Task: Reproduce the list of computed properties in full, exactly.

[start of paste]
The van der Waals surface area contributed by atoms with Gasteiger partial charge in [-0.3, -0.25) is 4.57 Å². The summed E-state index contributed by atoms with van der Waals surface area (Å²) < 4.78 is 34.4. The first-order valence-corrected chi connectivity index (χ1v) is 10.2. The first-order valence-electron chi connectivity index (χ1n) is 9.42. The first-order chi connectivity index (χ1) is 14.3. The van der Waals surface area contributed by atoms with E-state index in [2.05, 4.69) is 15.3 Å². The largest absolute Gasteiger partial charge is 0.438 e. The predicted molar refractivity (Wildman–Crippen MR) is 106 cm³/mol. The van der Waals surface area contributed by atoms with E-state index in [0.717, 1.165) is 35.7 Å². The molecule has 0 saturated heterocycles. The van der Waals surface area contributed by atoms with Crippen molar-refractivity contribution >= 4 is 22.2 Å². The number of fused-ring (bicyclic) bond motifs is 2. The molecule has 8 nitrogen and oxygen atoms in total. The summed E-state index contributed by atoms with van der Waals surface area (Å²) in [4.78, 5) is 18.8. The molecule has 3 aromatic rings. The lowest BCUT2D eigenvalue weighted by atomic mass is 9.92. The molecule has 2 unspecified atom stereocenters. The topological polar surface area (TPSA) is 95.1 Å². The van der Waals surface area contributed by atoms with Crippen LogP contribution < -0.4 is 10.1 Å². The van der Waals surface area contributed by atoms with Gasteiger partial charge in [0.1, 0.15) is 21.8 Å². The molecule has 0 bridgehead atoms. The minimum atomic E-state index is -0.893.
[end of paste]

The van der Waals surface area contributed by atoms with Gasteiger partial charge in [-0.3, -0.25) is 4.57 Å². The summed E-state index contributed by atoms with van der Waals surface area (Å²) < 4.78 is 34.4. The first-order valence-corrected chi connectivity index (χ1v) is 10.2. The first-order valence-electron chi connectivity index (χ1n) is 9.42. The first-order chi connectivity index (χ1) is 14.3. The van der Waals surface area contributed by atoms with E-state index in [2.05, 4.69) is 15.3 Å². The largest absolute Gasteiger partial charge is 0.438 e. The predicted molar refractivity (Wildman–Crippen MR) is 106 cm³/mol. The van der Waals surface area contributed by atoms with E-state index in [0.717, 1.165) is 35.7 Å². The molecule has 0 saturated heterocycles. The van der Waals surface area contributed by atoms with Crippen molar-refractivity contribution >= 4 is 22.2 Å². The number of fused-ring (bicyclic) bond motifs is 2. The molecule has 8 nitrogen and oxygen atoms in total. The summed E-state index contributed by atoms with van der Waals surface area (Å²) in [4.78, 5) is 18.8. The molecule has 3 aromatic rings. The lowest BCUT2D eigenvalue weighted by atomic mass is 9.92. The molecule has 2 unspecified atom stereocenters. The topological polar surface area (TPSA) is 95.1 Å². The van der Waals surface area contributed by atoms with Crippen LogP contribution < -0.4 is 10.1 Å². The van der Waals surface area contributed by atoms with Gasteiger partial charge in [0.1, 0.15) is 21.8 Å². The molecule has 0 bridgehead atoms. The minimum atomic E-state index is -0.893.